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Baptist Bible College President Mark Milioni Says the Church He and I Grew Up in Wasn’t “Legalistic” or “Authoritarian”

mark milioni
Mark Milioni

I always find it interesting when two people can have similar experiences yet come to wildly different conclusions about those experiences. Take me, Bruce Gerencser, and Mark Milioni, the president of Baptist Bible College in Springfield, Missouri. Both of us attended Trinity Baptist Church in Findlay, Ohio — an Independent Fundamentalist Baptist (IFB) congregation affiliated with the Baptist Bible Fellowship. Trinity was pastored by Gene Milioni, Mark’s father. Ron Johnson was the church’s assistant pastor and Bruce Turner was the youth pastor. (Please see Dear Bruce Turner.)

I am five or six years older than Mark. He was a young boy when I was a teenager at Trinity. I attended Trinity from June of 1970 to May of 1974. Both Mark and I were exposed to the same preaching, the same theology, the same social practices. Yet, Mark’s view of his father’s church is very different from mine.

Earlier this year, Mark did an interview with the Recovering Fundamentalist Podcast. Mark stated:

I came from a Baptist church [that was] conservative to the hilt, but it was not legalistic. It was not militaristic. There was not regular preaching on dress code and on worship or on a strong pastoral demanding, authoritative, dictatorship type of leadership.

As I read this, I thought, “did we attend the same church?” To suggest that Trinity and its pastors weren’t legalistic is ludicrous, as any person (except Mark) who grew up in the church will attest. While there wasn’t “regular” preaching on a dress code or church standards, there certainly were, at times, sermons on these subjects. Long hair on men, short skirts on women were frequently mentioned from the pulpit, in Sunday school, and in youth group meetings. Teens were expected to dress a certain way. “Biblical” morality was outwardly enforced, though, as I learned years later, most church teenagers, except me, were fornicating. There was the facade of Baptist morality, and then there was what really went on behind closed doors.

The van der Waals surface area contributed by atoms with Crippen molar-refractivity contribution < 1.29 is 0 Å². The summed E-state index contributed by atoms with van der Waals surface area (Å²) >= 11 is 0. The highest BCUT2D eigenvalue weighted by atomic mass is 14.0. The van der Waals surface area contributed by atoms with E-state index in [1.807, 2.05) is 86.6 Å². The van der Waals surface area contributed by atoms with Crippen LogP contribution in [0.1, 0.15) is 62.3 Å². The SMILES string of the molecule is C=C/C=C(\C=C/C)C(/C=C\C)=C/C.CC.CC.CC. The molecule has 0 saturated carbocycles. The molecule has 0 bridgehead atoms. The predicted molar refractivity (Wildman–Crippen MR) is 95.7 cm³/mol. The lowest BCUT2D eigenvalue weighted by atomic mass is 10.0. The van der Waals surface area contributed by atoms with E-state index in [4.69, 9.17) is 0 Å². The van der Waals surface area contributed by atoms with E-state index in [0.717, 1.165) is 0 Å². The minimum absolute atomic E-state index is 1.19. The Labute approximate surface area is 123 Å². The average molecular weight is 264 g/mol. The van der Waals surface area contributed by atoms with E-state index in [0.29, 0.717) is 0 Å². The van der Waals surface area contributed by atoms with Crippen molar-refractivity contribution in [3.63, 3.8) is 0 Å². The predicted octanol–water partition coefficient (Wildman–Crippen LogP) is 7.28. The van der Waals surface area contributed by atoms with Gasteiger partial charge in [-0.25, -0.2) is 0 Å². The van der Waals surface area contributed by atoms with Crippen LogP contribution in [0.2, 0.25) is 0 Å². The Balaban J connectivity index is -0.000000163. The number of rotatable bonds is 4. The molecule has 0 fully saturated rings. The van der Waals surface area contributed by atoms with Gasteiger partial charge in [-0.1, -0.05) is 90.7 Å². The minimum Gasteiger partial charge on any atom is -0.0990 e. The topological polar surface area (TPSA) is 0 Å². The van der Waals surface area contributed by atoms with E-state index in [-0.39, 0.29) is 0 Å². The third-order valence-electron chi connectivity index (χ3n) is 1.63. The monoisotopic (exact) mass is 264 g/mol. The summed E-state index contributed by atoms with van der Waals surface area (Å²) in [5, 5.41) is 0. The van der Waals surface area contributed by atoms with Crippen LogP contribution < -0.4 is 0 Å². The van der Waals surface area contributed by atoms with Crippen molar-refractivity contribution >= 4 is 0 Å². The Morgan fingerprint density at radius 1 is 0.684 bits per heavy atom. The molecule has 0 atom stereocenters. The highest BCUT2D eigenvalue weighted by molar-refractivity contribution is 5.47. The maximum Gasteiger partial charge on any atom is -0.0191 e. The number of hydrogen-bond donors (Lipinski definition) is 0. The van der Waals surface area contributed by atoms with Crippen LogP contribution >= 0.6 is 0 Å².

Granted Pastor Milioni wasn’t an authoritarian like Jack Hyles, but he had authoritarian tendencies — a common character trait for IFB preachers. I had several run-ins with Mark’s father. I can tell you from personal experience that Pastor Milioni could be authoritarian. The same could be said for the other pastors. One pastor had a violent temper. I saw him beat his son on two occasions with a belt for failing to have good grades. These authoritarian tendencies were also expressed by some of the deacons and Sunday school teachers.

I have lots of good and bad experiences I could share from my three-plus years at Trinity Baptist. I am sure Mark does too, having spent his formative years as the son of Trinity’s pastor. I don’t think Mark is lying. I am, however, perplexed about how it is we have wildly different experiences. I wonder if Mark is trying to be honest, yet protective, whereas I have no need to protect the testimonies of others. Granted, our family experiences were very different, he the son of the pastor, me the son of a divorced couple. I would love to sit down with Mark and share a meal or a beer (if he is one of those enlightened IFB preachers) and talk about our shared experiences. Maybe we could find some common ground.

Bruce Gerencser, 66, lives in rural Northwest Ohio with his wife of 45 years. He and his wife have six grown children and thirteen grandchildren. Bruce pastored Evangelical churches for twenty-five years in Ohio, Texas, and Michigan. Bruce left the ministry in 2005, and in 2008 he left Christianity. Bruce is now a humanist and an atheist.

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    Maybe he’s completely comfortable in the life he has. So he has no real reason to reflect deeply on his beliefs, since they have served his identity well. And while he’s living this life, he probably focuses on the positive. Of course, if he ever became deeply disillusioned and left, all of the doubts he may be suppressing would come out. Maybe.

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    Hi Bruce, I would find it most interesting to read or listen to you and Mark Milioni reminisce of your experiences and memoirs of your Trinity Baptist Church days.
    The Recovering Fundamentalist Podcast is dedicated to addressing Legalism in the Church. I also listened to the episode with Mark Milioni. At the 39/40 minute mark, Mark Milioni says that he receives critical letters and that he responds to each of those with a hand written reply.